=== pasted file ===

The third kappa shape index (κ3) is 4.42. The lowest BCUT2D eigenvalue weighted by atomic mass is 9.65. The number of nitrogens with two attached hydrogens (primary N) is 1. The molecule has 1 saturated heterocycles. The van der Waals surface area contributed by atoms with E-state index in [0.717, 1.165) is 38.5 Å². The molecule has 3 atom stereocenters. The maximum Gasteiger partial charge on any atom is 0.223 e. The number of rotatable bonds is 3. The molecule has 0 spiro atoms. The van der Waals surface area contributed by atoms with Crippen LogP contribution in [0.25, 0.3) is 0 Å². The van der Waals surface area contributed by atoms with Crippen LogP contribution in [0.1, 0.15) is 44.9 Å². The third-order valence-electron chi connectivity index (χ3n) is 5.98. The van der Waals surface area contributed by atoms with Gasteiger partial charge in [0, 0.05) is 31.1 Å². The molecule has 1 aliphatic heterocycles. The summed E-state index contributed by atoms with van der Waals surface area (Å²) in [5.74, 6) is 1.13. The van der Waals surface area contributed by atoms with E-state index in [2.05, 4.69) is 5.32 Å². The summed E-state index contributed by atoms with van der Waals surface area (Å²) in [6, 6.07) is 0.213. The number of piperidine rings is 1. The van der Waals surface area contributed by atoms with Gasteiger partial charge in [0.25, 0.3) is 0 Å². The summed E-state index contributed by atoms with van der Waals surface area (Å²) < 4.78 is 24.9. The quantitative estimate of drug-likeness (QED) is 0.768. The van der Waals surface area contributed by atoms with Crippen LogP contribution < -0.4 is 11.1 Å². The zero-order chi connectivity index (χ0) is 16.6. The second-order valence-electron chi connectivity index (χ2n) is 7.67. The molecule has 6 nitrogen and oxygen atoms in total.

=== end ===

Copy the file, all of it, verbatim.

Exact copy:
The third kappa shape index (κ3) is 4.42. The lowest BCUT2D eigenvalue weighted by atomic mass is 9.65. The number of nitrogens with two attached hydrogens (primary N) is 1. The molecule has 1 saturated heterocycles. The van der Waals surface area contributed by atoms with E-state index in [0.717, 1.165) is 38.5 Å². The molecule has 3 atom stereocenters. The maximum Gasteiger partial charge on any atom is 0.223 e. The number of rotatable bonds is 3. The molecule has 0 spiro atoms. The van der Waals surface area contributed by atoms with Crippen LogP contribution in [0.25, 0.3) is 0 Å². The van der Waals surface area contributed by atoms with Crippen LogP contribution in [0.1, 0.15) is 44.9 Å². The third-order valence-electron chi connectivity index (χ3n) is 5.98. The van der Waals surface area contributed by atoms with Gasteiger partial charge in [0, 0.05) is 31.1 Å². The molecule has 1 aliphatic heterocycles. The summed E-state index contributed by atoms with van der Waals surface area (Å²) in [5.74, 6) is 1.13. The van der Waals surface area contributed by atoms with E-state index in [2.05, 4.69) is 5.32 Å². The summed E-state index contributed by atoms with van der Waals surface area (Å²) in [6, 6.07) is 0.213. The number of piperidine rings is 1. The van der Waals surface area contributed by atoms with Gasteiger partial charge in [0.25, 0.3) is 0 Å². The summed E-state index contributed by atoms with van der Waals surface area (Å²) < 4.78 is 24.9. The quantitative estimate of drug-likeness (QED) is 0.768. The van der Waals surface area contributed by atoms with Crippen LogP contribution < -0.4 is 11.1 Å². The zero-order chi connectivity index (χ0) is 16.6. The second-order valence-electron chi connectivity index (χ2n) is 7.67. The molecule has 6 nitrogen and oxygen atoms in total.